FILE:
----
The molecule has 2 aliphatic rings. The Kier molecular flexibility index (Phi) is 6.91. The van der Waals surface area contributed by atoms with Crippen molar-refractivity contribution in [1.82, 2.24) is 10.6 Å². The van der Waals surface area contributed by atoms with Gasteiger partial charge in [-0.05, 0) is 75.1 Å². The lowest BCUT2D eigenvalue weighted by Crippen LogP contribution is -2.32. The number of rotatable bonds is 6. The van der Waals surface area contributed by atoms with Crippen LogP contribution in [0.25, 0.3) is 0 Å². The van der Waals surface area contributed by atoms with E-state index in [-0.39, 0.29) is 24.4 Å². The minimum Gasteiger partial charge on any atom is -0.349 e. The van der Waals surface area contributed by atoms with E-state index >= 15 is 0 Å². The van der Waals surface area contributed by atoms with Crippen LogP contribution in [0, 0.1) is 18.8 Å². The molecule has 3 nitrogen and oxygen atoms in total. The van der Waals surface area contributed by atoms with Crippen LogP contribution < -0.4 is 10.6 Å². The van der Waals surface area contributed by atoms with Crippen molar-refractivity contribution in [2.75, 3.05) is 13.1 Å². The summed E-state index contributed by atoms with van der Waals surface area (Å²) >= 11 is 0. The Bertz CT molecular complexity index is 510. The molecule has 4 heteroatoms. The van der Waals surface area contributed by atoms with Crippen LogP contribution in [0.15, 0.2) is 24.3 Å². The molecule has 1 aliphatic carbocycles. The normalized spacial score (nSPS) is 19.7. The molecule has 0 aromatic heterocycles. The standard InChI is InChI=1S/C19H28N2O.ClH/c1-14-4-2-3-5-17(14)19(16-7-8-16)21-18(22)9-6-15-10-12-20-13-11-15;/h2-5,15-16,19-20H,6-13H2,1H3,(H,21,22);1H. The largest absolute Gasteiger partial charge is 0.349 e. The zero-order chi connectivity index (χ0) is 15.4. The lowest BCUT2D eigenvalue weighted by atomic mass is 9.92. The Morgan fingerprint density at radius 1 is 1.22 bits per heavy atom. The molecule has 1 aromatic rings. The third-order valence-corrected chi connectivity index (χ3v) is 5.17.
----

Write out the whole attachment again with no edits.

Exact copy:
The molecule has 2 aliphatic rings. The Kier molecular flexibility index (Phi) is 6.91. The van der Waals surface area contributed by atoms with Crippen molar-refractivity contribution in [1.82, 2.24) is 10.6 Å². The van der Waals surface area contributed by atoms with Gasteiger partial charge in [-0.05, 0) is 75.1 Å². The lowest BCUT2D eigenvalue weighted by Crippen LogP contribution is -2.32. The number of rotatable bonds is 6. The van der Waals surface area contributed by atoms with Crippen LogP contribution in [0.25, 0.3) is 0 Å². The van der Waals surface area contributed by atoms with E-state index in [-0.39, 0.29) is 24.4 Å². The minimum Gasteiger partial charge on any atom is -0.349 e. The van der Waals surface area contributed by atoms with E-state index >= 15 is 0 Å². The van der Waals surface area contributed by atoms with Crippen LogP contribution in [0, 0.1) is 18.8 Å². The molecule has 3 nitrogen and oxygen atoms in total. The van der Waals surface area contributed by atoms with Crippen LogP contribution < -0.4 is 10.6 Å². The van der Waals surface area contributed by atoms with Crippen molar-refractivity contribution in [2.75, 3.05) is 13.1 Å². The summed E-state index contributed by atoms with van der Waals surface area (Å²) >= 11 is 0. The Bertz CT molecular complexity index is 510. The molecule has 4 heteroatoms. The van der Waals surface area contributed by atoms with Crippen LogP contribution in [0.15, 0.2) is 24.3 Å². The molecule has 1 aliphatic carbocycles. The normalized spacial score (nSPS) is 19.7. The molecule has 0 aromatic heterocycles. The standard InChI is InChI=1S/C19H28N2O.ClH/c1-14-4-2-3-5-17(14)19(16-7-8-16)21-18(22)9-6-15-10-12-20-13-11-15;/h2-5,15-16,19-20H,6-13H2,1H3,(H,21,22);1H. The largest absolute Gasteiger partial charge is 0.349 e. The zero-order chi connectivity index (χ0) is 15.4. The lowest BCUT2D eigenvalue weighted by atomic mass is 9.92. The Morgan fingerprint density at radius 1 is 1.22 bits per heavy atom. The molecule has 1 aromatic rings. The third-order valence-corrected chi connectivity index (χ3v) is 5.17.